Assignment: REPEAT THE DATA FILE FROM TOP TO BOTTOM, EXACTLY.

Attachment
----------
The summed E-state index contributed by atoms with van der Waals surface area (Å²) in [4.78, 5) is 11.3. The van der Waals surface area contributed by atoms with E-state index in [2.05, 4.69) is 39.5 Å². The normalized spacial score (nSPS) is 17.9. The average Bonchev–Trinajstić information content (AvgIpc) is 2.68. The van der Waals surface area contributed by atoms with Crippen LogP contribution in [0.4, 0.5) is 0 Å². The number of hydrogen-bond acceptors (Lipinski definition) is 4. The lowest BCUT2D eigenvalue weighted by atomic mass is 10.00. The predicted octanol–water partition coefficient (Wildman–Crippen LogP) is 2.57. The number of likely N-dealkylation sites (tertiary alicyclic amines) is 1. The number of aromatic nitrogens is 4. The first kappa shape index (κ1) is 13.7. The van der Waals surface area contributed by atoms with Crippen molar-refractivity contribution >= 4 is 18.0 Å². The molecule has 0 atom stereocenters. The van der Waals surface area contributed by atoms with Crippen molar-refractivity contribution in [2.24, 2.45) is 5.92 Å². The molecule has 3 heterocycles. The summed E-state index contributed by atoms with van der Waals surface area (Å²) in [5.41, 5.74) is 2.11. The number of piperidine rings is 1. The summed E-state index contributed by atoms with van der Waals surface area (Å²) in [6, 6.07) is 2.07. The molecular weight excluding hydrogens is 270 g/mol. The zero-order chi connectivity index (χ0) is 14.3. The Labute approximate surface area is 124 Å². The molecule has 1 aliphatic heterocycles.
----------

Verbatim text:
The summed E-state index contributed by atoms with van der Waals surface area (Å²) in [4.78, 5) is 11.3. The van der Waals surface area contributed by atoms with E-state index in [2.05, 4.69) is 39.5 Å². The normalized spacial score (nSPS) is 17.9. The average Bonchev–Trinajstić information content (AvgIpc) is 2.68. The van der Waals surface area contributed by atoms with Crippen LogP contribution in [0.4, 0.5) is 0 Å². The number of hydrogen-bond acceptors (Lipinski definition) is 4. The lowest BCUT2D eigenvalue weighted by atomic mass is 10.00. The predicted octanol–water partition coefficient (Wildman–Crippen LogP) is 2.57. The number of likely N-dealkylation sites (tertiary alicyclic amines) is 1. The number of aromatic nitrogens is 4. The first kappa shape index (κ1) is 13.7. The van der Waals surface area contributed by atoms with Crippen molar-refractivity contribution >= 4 is 18.0 Å². The molecule has 0 atom stereocenters. The van der Waals surface area contributed by atoms with Crippen molar-refractivity contribution in [2.24, 2.45) is 5.92 Å². The molecule has 3 heterocycles. The summed E-state index contributed by atoms with van der Waals surface area (Å²) in [5.41, 5.74) is 2.11. The number of piperidine rings is 1. The summed E-state index contributed by atoms with van der Waals surface area (Å²) in [6, 6.07) is 2.07. The molecular weight excluding hydrogens is 270 g/mol. The zero-order chi connectivity index (χ0) is 14.3. The Labute approximate surface area is 124 Å². The molecule has 1 aliphatic heterocycles.